Protective effects of taurine against nicotine-induced oxidative damage of rat urinary bladder and kidney

Goksel Sener, Ozer Sehirli, Yesim Ipçi, Sule Cetinel, Esra Cikler, Nursal Gedik, Inci Alican
Pharmacology 2005, 74 (1): 37-44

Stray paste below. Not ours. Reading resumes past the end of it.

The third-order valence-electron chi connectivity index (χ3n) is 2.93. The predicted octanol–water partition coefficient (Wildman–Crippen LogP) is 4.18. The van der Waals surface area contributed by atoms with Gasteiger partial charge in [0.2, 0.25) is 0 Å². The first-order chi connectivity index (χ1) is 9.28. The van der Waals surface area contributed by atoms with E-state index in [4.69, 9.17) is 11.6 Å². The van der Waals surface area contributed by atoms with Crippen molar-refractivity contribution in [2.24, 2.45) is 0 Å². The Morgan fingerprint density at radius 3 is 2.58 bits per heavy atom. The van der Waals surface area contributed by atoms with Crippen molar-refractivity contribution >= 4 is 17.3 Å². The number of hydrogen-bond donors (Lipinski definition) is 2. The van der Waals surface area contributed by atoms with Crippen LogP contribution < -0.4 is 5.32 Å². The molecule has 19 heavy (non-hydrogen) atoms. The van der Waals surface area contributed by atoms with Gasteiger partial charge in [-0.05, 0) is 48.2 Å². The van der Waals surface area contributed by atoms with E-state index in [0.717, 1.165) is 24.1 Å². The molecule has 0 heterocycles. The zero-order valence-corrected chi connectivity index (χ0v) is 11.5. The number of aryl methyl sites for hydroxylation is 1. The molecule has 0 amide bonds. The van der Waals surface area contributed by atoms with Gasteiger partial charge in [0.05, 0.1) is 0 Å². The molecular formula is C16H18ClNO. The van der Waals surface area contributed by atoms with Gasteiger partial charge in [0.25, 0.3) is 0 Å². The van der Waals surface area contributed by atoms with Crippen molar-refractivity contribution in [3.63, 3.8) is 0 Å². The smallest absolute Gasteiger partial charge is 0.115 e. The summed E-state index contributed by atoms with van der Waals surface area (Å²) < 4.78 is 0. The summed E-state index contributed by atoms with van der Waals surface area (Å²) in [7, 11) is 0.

Several studies demonstrate that taurine treatment prevents tissue damage in various models of inflammation. Experiments have shown that chronic nicotine administration caused oxidant damage in various organs by increasing lipid peroxidation products and decreasing the activity of endogenous antioxidants. The aim of this study was to investigate the effects of taurine treatment on nicotine-induced oxidative changes in rat urinary bladder and kidney and to explore the possible mechanisms of action. Male Wistar albino rats were injected with nicotine hydrogen bitartrate (0.6 mg/kg i.p.) or saline for 21 days. Taurine was administered (50 mg/kg i.p.) alone or along with nicotine injections. At the end of the treatment period bladder tissue was used for in vitro contractility studies, or stored along with kidney tissue for the measurement of malondialdehyde (MDA) and glutathione (GSH) levels, myeloperoxidase (MPO) activity and collagen content. Tissue samples were also examined histologically. Serum samples were stored for the measurement of MDA, GSH, blood urea nitrogen, creatinine and lactate dehydrogenase activity. Chronic nicotine treatment decreased the contractile activity of the bladder strips to carbachol and increased lipid peroxidation, MPO levels and tissue collagen content of the bladder and kidney samples. Taurine supplementation to nicotine-treated animals reversed the contractile dysfunction of the bladder strips. It also preserved the renal functions, restored the endogenous GSH levels and decreased high lipid peroxidation and MPO activities in both urinary bladder and kidney tissues. These data suggest that taurine supplementation effectively counteracts the deleterious effect of chronic nicotine administration on bladder and kidney functions and attenuates oxidative damage possibly by its antioxidant effects.

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